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Prevalence and diversity of avian blood parasites in a resident northern passerine
- Van Hemert, Caroline, Meixell, Brandt W., Smith, Matthew M., Handel, Colleen M.
- Parasites & vectors 2019 v.12 no.1 pp. 292
- Corvus, Haemoproteus, Leucocytozoon, Plasmodium, beak, body condition, climatic factors, crows, forest habitats, genetic variation, hemoparasites, host specificity, keratin, latitude, littoral zone, mixed infection, models, phylogeny, signs and symptoms (animals and humans), Alaska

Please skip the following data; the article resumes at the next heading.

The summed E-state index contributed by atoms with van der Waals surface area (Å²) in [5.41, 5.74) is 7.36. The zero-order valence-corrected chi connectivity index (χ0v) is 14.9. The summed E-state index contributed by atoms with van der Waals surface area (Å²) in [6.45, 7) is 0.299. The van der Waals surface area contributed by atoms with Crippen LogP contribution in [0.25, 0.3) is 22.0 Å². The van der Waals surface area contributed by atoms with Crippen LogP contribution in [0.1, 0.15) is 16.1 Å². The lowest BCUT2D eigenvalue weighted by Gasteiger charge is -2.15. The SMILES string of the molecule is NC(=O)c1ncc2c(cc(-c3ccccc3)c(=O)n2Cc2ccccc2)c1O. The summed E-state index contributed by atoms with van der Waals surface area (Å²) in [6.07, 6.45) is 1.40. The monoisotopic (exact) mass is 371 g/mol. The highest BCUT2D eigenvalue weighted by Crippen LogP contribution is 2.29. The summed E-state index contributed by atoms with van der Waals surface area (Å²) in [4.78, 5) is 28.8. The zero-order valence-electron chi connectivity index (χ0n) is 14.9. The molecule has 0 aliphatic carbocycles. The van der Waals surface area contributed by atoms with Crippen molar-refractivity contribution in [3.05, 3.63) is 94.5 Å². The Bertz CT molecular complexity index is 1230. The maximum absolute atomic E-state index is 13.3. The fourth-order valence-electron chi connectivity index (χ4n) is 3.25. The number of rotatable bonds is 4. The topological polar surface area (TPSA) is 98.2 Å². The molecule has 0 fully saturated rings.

- BACKGROUND: Climate-related changes are expected to influence the prevalence and distribution of vector-borne haemosporidian parasites at northern latitudes, although baseline information about resident birds is still lacking. In this study, we investigated prevalence and genetic diversity of Plasmodium, Haemoproteus, and Leucocytozoon parasites infecting the northwestern crow (Corvus caurinus), a non-migratory passerine with unique life-history characteristics. This species occupies both intertidal and forested habitats and is subject to high prevalence of avian keratin disorder (AKD), a disease that causes gross beak deformities. Investigation of avian blood parasites in northwestern crows at sites broadly distributed across coastal Alaska provided an opportunity to evaluate specific host factors related to parasite infection status and assess geographical patterns of prevalence. RESULTS: We used molecular methods to screen for haemosporidian parasites in northwestern crows and estimated genus-specific parasite prevalence with occupancy modeling that accounts for imperfect detection of parasite infection. We observed considerable geographical and annual variation in prevalence of Plasmodium, Haemoproteus, and Leucocytozoon, but these patterns were not correlated with indices of local climatic conditions. Our models also did not provide support for relationships between the probability of parasite infection and body condition or the occurrence of co-infections with other parasite genera or clinical signs of AKD. In our phylogenetic analyses, we identified multiple lineages of each parasite genus, with Leucocytozoon showing greater diversity than Plasmodium or Haemoproteus. CONCLUSIONS: Results from this study expand our knowledge about the prevalence and diversity of avian blood parasites in northern resident birds as well as corvids worldwide. We detected all three genera of avian haemosporidians in northwestern crows in Alaska, although only Leucocytozoon occurred at all sites in both years. Given the strong geographical and annual variation in parasite prevalence and apparent lack of correlation with climatic variables, it appears that there are other key factors responsible for driving transmission dynamics in this region. Thus, caution is warranted when using standard climatic or geographical attributes in a predictive framework. Our phylogenetic results demonstrate lower host specificity for some lineages of Leucocytozoon than is typically reported and provide insights about genetic diversity of local haemosporidian parasites in Alaska.